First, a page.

OT: 8 March 1919 “Peter MacIntyre “MacCrimmon’s Lament”

The Oban Times, 8 March 1919

MacCrimmon’s Lament

Inveraray, 1 March, 1919

Sir,–a correspondent in the issue of the “Oban Times” of 22nd February enquires for the composer of that grief-stirring lament, “MacCrimmon’s Lament.” It was composed in 1745 by Donald Ban MacCrimmon, piper to MacLeod at Dunvegan, and among other authorities to give this piper the honour of composing this tune is Mr. W. L. Manson, Glasgow, in his excellent volume entitled “The Highland Bagpipe, its History, Literature and Music.”

Donald Ban was considered the best piper of his day, and when the Clan MacLeod left Dunvegan to join the Royalists in 1745 he was deeply impressed with the feeling that he himself would never return again to Dunvegan. The parting of the Clansmen with their wives and children was sad, and Donald Ban, thinking of his own sweetheart, poured forth his soul in the sad wail of this lament as the MacLeod’s were marching away from the Castle. The Clan afterwards took part in a battle, which from the peculiar circumstances is known in history as the “Rout of Moy,” and in this fight MacCrimmon was shot while close by the side of the Chief of the MacLeods.

The Gaelic words usually associated with this lament are supposed to have been sung by Donald Ban’s sweetheart, but they are in all likelihood of much later date. The course, however, is probably as old as the tune. Translated into English they lose much of their plaintive melody and make but a poor means of conveying an idea of the piece to the non-Gaelic rearer [reader?]. Professor Blackie wrote a beautiful translation, which runs:–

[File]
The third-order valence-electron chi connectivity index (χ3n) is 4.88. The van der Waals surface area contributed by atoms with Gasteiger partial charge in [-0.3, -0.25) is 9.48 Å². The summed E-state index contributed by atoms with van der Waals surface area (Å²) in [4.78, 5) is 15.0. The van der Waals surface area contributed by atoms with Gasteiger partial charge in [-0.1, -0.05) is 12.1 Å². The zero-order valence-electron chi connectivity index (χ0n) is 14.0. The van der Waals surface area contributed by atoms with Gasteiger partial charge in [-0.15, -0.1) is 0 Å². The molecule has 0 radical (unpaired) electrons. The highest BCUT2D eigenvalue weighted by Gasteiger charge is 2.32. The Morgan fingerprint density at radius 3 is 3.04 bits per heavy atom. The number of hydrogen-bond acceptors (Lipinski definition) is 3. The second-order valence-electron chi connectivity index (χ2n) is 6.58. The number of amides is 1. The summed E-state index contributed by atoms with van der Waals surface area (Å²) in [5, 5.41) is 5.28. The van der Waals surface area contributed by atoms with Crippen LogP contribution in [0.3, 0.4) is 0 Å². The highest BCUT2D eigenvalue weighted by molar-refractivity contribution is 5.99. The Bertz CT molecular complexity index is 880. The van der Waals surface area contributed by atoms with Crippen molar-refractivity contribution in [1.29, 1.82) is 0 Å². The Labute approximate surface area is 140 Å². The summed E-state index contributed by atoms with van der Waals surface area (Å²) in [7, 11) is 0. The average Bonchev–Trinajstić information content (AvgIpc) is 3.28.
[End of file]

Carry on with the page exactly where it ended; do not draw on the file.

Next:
Round Cullin’s peak the mist is sailing,
The banshee croons her note of wailing,
Mild blue eyes with sorrow are streaming,
For him lost shall never return, MacCrimmon.

No more, no more, no more, for ever,
In war or peace, shall return MacCrimmon,
No more, no more, for ever
Shall love or gold bring back MacCrimmon.

The breeze on the Hills is mournfully blowing,
The brook in the hollow is plaintively flowing,
The warblers, the soul of the grave, our mourning
For MacCrimmon that’s gone with no hope of returning,

The tearful clouds the stars are veiling,
The sales are spread, but the boat is not sailing,
The waves of the sea are moaning and mourning
For MacCrimmon, that’s gone to find no returning.

No more on the hill at the festal meeting,
The pipe shall sound with the festal greeting,
And lads and lasses change mirth to mourning,
For him that’s gone to know no returning.

The tune has also been turned into an emigrant’s farewell on many occasions, and the last verse of the poem by Sir Walter Scott shows that he accepted the air as such to some extent. He wrote:–

Too oft shall the note of MacCrimmon bewailing
Be heard when the Gael on their exile are sailing;
Dear land! to the shores whence unwillingly sever,
Return, return, return we shall never.

I am, etc.,

Peter MacIntyre